6.9. The background variation for Triton at 80 microns. The background is dominated at this wavelength by the Zodiacal Light contribution. As the elongation changes over the course of the observing window the background effectively doubles with time. At longer wavelength the ISM component will also change as the target moves across areas of different background. For objects relatively close to the Sun the ISM component may vary enormously in a comparatively short space of time. Although this example was calculated originally for a Herschel launch in 2007, the amplitude and timescale of variation remains the same for the actual launch date.
6.10. The variation of the elongation of Io from the centre of Jupiter with time. The area in grey is the region when Io is either superimposed on the disk of Jupiter (in transit) or behind the disk of Jupiter (occulted). HSpot does not warn the user if the visibility of a planetary satellite is limited in this way. Even when not confused with the disk of the planet, a satellite of Jupiter may not have been visible due to parasitic light from the planet, or to the danger of the planet impinging on the detector. All observations of the satellites of Jupiter and Saturn had to be made with extreme care to ensure that the planet did not enter the field of view.
6.11. The variation in the offset of Io from the centre of Jupiter through an entire visibility window. The grey ellipse represents the approximate mean size of the disk of Jupiter. Note that the entire area of this plot is smaller than the field of view of either PACS or SPIRE. If requesting observations of a planetary satellite the observer needed to check the visibility of the satellite using the JPL Horizons program at the url: http://ssd.jpl.nasa.gov/horizons.cgi.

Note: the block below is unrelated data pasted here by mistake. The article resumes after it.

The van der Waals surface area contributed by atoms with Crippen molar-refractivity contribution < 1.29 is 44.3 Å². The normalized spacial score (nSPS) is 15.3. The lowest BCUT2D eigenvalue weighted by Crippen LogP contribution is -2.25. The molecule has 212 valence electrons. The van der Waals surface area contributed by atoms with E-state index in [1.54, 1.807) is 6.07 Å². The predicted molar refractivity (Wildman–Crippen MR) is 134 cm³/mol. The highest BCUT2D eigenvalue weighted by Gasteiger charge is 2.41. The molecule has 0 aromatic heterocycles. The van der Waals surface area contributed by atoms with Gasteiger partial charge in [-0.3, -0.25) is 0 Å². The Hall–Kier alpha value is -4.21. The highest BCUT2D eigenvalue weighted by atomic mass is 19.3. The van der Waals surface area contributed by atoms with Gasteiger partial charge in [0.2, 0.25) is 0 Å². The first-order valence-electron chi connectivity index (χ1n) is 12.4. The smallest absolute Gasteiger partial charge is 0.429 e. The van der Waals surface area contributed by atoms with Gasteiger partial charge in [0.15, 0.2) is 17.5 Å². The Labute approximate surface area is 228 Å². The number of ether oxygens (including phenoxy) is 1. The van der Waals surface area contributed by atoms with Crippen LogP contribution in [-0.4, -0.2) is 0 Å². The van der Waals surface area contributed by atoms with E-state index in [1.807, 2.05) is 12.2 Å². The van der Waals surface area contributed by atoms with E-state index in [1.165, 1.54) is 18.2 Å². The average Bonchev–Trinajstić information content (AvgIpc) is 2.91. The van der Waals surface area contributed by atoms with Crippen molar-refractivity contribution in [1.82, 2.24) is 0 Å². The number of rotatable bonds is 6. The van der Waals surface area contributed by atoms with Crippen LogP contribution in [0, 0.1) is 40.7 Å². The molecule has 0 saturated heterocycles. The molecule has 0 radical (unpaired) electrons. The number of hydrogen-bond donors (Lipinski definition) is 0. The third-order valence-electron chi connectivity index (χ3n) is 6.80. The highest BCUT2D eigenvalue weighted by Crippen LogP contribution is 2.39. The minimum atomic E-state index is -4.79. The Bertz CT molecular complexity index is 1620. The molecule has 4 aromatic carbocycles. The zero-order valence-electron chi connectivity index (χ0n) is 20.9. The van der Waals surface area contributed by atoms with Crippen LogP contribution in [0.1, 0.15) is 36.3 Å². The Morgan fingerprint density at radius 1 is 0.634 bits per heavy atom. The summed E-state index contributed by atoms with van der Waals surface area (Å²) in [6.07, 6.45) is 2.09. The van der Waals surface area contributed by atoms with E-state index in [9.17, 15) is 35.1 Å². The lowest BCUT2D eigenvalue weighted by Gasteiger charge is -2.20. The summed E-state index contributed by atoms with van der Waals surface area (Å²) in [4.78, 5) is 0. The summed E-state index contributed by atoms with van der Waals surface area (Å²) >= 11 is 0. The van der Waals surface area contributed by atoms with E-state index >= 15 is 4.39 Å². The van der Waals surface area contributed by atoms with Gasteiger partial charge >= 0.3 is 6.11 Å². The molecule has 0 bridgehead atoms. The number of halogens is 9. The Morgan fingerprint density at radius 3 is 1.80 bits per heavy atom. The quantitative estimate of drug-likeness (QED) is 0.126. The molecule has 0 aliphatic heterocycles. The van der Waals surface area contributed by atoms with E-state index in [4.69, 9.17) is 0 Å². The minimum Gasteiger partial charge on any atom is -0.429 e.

7.1. The default Mission Planning Cycle that was the basis for scheduling in routine phase. Especially towards the end of the mission the Mission Planning cycle was a strong function of the sky distribution of targets as the remaining visibility and the need to complete scheduling before the end of helium was driving the Mission Planning Schedule.

List of Tables

1.1. A summary of Herschel mission key dates. Only approximate dates can be assigned to many of the different mission phases as there is inevitably a progressive transition between mission phases rather than a sharp one; on some occasions there were activities from three different mission phases progressing simultaneously and, in some cases, the start and end of a phase is a matter of definition and different dates could be given to the ones that appear here. In particular, HIFI recovery activities meant that CoP and PV days were scheduled months after the nominal end of these phases. Similarly, as reflected by this table, occasional PV days were being scheduled for PACS and SPIRE long after even routine observations had started.
1.2. Members of the Herschel-Planck constellation. Various alternative designations are found for individual members. Typically, in early mission phases, astrometry was reported using the Herschel-Planck (HP) constellation number, or the official launch designation (Year-sequential number). HP04 and HP05 were observed for only a few days and faded rapidly - it is quite likely that these were simply pieces of ice shaken off the cryogenic upper stage at separation. Various other, very faint, co-orbiting fragments that were briefly reported from one or two observing stations were also, almost certainly, small fragments of ice that had separated from the upper stage.
2.1. Herschel Spacecraft key characteristics
2.2. The Herschel Telescope's predicted characteristics at a working temperature of 70 K.
2.3. Nominal exclusion angles (half-cones) for observation towards major planets
2.4. Herschel pointing requirements (from SRS v3.2) compared with predictions and measured performance. Goal conditions assume that 18 stars were available for guidance within the STR field, allowing interlacing to be performed.
3.1. The main imaging capabilities of PACS and SPIRE. Please note that the wavelength range of detector sensitivity is approximate and the instrument sensitivities depend on the observing mode, so the values given are only orientative: please consult the relevant observing manual for more detailed values.
3.2. The main spectroscopic capabilities of PACS, SPIRE and HIFI. For more details please check the relevant instrument manual.
4.1. PACS and SPIRE measured confusion noise, compared to predictions computed according to photometric and source density criteria. From [RD9]. I.